Update (2020-10-15): I just reinstalled Mojave from an installer disk built with DropDMG. I had to turn off Wi-Fi to prevent the clock from correcting itself, then set the date backward using date -u 1015171718 so that the installer would ignore the expired certificate that caused it to report that the installer was damaged.

Update (2021-04-14): See also: How to get old versions of macOS.


13 Comments RSS · Twitter

[…] Older macOS Installers Pulled From Download » […]

What a mess! I think offering pre-rolled VMs of each OS release would be a swell idea, but Apple is hardly developer focused enough to care. From the @Craig Hockenberry twitter conversation:

jon gary

Imagine a world where Apple provided VMs for each OS version for developers.

Here's another salient point:


After fighting this constantly since 10.7 we created VMware Fusion images of all supported macOS environments for our app. A VM for each OS release along with Xcode for debugging. Absolute PITA

You cant tell a customer with 100s of machines to just upgrade the OS to fix an issue

Here is the thing, what an incredible duplication of effort if every single developer needs to do the same freaking thing! Apple needs to dedup this process. Provide testing VMs for your developers, now, for it is long overdue! Also, in the real world of production, you cannot just upgrade with every OS release, every year, because your vendor thinks computers are a consumer network appliance. A Macintosh PC should not be a Roku.

This is just download hostile to the community. There is no reason not to allow these.

What on earth am I supposed to do if I have an older Mac that is stuck on El Capitan? Or if I wish to use a version that supports older software/doesn't have all the bugs and IOS-isms of the current release?

Glad I got organized last month and made a 64gb stick that installs almost version from 10.6 through High Sierra.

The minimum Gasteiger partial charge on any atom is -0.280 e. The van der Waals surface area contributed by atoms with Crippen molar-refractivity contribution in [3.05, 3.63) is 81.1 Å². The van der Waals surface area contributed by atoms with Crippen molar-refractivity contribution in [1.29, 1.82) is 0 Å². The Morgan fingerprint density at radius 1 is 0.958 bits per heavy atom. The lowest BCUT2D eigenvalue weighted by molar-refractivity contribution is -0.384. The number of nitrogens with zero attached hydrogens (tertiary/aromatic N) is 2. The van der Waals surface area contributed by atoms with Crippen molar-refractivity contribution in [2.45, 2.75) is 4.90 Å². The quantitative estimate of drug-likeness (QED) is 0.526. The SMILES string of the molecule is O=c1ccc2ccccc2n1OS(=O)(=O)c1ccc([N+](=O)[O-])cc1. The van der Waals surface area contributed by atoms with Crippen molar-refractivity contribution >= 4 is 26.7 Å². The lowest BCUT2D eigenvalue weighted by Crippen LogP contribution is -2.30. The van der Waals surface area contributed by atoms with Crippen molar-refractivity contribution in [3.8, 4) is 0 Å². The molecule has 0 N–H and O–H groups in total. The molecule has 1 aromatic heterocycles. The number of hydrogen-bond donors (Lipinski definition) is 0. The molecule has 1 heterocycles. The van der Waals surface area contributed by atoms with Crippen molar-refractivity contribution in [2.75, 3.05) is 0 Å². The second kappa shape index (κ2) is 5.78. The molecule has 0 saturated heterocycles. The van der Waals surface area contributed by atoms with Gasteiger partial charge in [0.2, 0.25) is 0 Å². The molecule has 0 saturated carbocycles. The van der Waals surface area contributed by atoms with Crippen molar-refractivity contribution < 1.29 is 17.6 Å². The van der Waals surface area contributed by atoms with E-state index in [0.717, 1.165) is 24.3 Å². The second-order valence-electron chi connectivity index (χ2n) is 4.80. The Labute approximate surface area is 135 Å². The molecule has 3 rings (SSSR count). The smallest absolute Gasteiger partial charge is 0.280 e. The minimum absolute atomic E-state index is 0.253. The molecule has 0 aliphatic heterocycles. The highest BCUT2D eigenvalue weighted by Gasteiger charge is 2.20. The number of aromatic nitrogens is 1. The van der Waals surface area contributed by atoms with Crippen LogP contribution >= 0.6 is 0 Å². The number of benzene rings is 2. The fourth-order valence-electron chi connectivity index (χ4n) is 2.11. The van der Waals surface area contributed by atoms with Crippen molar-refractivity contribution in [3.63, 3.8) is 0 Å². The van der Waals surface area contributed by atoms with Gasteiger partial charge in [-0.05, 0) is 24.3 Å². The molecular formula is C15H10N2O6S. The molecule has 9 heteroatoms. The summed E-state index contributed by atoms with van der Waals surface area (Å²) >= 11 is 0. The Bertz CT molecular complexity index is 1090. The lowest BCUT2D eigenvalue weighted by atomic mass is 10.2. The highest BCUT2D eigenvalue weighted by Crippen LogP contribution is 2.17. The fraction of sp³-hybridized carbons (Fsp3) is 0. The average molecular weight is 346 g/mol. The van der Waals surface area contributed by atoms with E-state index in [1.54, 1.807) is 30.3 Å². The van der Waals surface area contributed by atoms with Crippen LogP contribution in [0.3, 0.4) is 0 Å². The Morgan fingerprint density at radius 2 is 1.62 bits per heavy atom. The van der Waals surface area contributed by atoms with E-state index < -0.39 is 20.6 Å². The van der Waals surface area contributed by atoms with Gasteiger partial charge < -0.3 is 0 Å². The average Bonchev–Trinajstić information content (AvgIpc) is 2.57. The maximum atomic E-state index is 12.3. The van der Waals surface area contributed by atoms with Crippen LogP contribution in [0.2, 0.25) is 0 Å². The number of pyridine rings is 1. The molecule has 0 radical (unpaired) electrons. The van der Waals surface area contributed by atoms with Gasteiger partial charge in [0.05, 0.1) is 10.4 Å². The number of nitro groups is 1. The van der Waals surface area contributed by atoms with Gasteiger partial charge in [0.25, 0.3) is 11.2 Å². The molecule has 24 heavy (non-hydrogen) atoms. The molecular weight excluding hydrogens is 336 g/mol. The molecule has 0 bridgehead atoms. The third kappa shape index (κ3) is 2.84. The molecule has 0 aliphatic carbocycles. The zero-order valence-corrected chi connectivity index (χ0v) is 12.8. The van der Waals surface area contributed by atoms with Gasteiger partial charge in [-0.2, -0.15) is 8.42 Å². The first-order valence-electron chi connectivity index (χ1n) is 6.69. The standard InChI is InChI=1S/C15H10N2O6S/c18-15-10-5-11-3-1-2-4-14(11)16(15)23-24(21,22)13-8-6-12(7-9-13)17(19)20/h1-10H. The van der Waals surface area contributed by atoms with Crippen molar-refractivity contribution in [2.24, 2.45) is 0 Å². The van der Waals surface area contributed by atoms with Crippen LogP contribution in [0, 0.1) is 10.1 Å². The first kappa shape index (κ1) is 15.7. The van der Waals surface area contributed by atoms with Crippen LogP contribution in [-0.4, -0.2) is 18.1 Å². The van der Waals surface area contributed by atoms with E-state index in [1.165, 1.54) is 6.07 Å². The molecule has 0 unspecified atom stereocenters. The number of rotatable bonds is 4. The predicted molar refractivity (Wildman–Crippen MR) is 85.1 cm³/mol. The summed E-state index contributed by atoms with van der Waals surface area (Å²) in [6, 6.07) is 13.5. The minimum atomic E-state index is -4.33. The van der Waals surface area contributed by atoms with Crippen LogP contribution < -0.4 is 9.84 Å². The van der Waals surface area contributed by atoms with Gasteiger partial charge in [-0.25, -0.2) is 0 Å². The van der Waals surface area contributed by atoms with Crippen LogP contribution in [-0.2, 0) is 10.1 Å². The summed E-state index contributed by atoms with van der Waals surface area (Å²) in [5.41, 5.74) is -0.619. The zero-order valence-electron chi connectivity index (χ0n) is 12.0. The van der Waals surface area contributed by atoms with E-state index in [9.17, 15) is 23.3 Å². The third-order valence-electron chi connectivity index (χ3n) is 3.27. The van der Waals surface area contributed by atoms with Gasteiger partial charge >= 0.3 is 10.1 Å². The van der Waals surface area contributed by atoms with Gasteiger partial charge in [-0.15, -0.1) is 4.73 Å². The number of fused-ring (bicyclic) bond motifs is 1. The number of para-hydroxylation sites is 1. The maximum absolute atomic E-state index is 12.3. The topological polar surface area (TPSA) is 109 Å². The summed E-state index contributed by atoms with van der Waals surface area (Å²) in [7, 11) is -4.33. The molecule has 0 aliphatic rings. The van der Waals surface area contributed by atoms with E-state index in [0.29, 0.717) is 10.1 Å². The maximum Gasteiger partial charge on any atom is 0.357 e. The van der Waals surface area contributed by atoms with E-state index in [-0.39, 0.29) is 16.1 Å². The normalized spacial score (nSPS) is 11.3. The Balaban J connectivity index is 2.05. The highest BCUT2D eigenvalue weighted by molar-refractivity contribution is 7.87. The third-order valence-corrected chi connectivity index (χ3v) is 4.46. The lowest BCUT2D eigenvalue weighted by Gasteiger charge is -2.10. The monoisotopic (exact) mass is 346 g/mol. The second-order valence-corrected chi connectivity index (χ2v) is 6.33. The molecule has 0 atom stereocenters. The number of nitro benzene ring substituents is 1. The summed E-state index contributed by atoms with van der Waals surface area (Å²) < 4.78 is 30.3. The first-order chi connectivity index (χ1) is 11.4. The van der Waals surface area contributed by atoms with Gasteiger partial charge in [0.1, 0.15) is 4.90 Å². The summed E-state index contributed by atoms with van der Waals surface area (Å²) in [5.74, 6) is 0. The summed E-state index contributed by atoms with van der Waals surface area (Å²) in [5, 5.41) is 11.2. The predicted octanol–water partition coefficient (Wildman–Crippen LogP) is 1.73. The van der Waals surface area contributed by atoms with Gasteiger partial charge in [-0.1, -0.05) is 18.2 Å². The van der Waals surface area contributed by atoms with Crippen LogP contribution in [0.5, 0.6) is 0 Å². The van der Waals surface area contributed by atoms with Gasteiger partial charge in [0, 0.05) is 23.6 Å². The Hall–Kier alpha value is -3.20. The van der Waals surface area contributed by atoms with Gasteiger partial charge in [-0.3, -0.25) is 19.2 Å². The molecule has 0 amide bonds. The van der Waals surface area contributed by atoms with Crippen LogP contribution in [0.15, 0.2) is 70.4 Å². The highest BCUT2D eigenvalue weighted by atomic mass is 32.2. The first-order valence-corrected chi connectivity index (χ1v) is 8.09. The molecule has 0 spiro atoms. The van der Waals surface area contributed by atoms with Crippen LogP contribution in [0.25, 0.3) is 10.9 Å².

Another issue when trying to install old version of macOS is that the JavScript code of the installation/volume requirement of the macOS distribution packages is incompatible with a more recent release.

e.g. you can install macOS 10.n from macOS 10.n-1 , 10.n-2, but not 10.n+1 because the JavaScript code does not contain the n+1 version in the list of allowed OSes.

Omg, the Adobe school of app support.

[…] Installing Old Versions of macOS – Michael Tsai […]

Provided you have previously downloaded a given macOS installer, and therefore have the purchase linked to your account, mas ( ) can download any OS X installer, provided you know its App Store ID ( e.g. ).

It should also be noted that older copies of macOS installers fail with "[installer] could not be verified" because Apple's WWDR Intermediate Certificate expired ( ); installers downloaded past some time in 2016 will have the new certificate, and should work fine. E.g. a saved 10.10.0 installer may fail, while a fresh copy of the 10.10.5 installer, downloaded via e.g. mas, will work fine.

Alfonso Betancort Aguado

Change the date of your Mac to one around the date the version you want to install was released and the installer will work.

[…] From Michael Tsai’s blog – Installing Old Versions of macOS […]

[…] From Michael Tsai’s weblog – Putting in Outdated Variations of macOS […]